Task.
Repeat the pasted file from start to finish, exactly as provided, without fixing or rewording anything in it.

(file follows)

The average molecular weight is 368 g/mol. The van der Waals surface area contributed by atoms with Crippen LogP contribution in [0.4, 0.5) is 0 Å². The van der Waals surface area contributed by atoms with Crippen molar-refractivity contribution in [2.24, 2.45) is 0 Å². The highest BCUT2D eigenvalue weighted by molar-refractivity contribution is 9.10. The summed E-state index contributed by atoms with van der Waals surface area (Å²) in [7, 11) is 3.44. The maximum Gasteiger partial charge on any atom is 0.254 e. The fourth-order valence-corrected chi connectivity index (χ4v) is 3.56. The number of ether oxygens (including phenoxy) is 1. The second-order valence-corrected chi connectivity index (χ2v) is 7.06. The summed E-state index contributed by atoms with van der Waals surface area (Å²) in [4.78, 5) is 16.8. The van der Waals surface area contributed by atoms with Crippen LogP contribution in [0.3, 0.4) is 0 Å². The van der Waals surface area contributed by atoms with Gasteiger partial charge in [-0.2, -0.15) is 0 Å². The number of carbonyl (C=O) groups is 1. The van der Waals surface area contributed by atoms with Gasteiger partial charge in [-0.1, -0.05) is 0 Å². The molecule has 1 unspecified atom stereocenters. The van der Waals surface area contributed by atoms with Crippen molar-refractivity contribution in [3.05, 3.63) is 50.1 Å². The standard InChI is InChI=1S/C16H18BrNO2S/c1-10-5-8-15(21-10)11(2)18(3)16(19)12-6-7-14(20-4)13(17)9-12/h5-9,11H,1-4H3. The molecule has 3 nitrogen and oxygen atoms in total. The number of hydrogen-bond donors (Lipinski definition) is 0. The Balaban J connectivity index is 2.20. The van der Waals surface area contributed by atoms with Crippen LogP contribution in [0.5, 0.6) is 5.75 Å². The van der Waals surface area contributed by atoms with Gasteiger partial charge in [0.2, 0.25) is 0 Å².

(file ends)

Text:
The average molecular weight is 368 g/mol. The van der Waals surface area contributed by atoms with Crippen LogP contribution in [0.4, 0.5) is 0 Å². The van der Waals surface area contributed by atoms with Crippen molar-refractivity contribution in [2.24, 2.45) is 0 Å². The highest BCUT2D eigenvalue weighted by molar-refractivity contribution is 9.10. The summed E-state index contributed by atoms with van der Waals surface area (Å²) in [7, 11) is 3.44. The maximum Gasteiger partial charge on any atom is 0.254 e. The fourth-order valence-corrected chi connectivity index (χ4v) is 3.56. The number of ether oxygens (including phenoxy) is 1. The second-order valence-corrected chi connectivity index (χ2v) is 7.06. The summed E-state index contributed by atoms with van der Waals surface area (Å²) in [4.78, 5) is 16.8. The van der Waals surface area contributed by atoms with Crippen LogP contribution in [0.3, 0.4) is 0 Å². The van der Waals surface area contributed by atoms with Gasteiger partial charge in [-0.2, -0.15) is 0 Å². The number of carbonyl (C=O) groups is 1. The van der Waals surface area contributed by atoms with Gasteiger partial charge in [-0.1, -0.05) is 0 Å². The molecule has 1 unspecified atom stereocenters. The van der Waals surface area contributed by atoms with Crippen molar-refractivity contribution in [3.05, 3.63) is 50.1 Å². The standard InChI is InChI=1S/C16H18BrNO2S/c1-10-5-8-15(21-10)11(2)18(3)16(19)12-6-7-14(20-4)13(17)9-12/h5-9,11H,1-4H3. The molecule has 3 nitrogen and oxygen atoms in total. The number of hydrogen-bond donors (Lipinski definition) is 0. The Balaban J connectivity index is 2.20. The van der Waals surface area contributed by atoms with Crippen LogP contribution in [0.5, 0.6) is 5.75 Å². The van der Waals surface area contributed by atoms with Gasteiger partial charge in [0.2, 0.25) is 0 Å².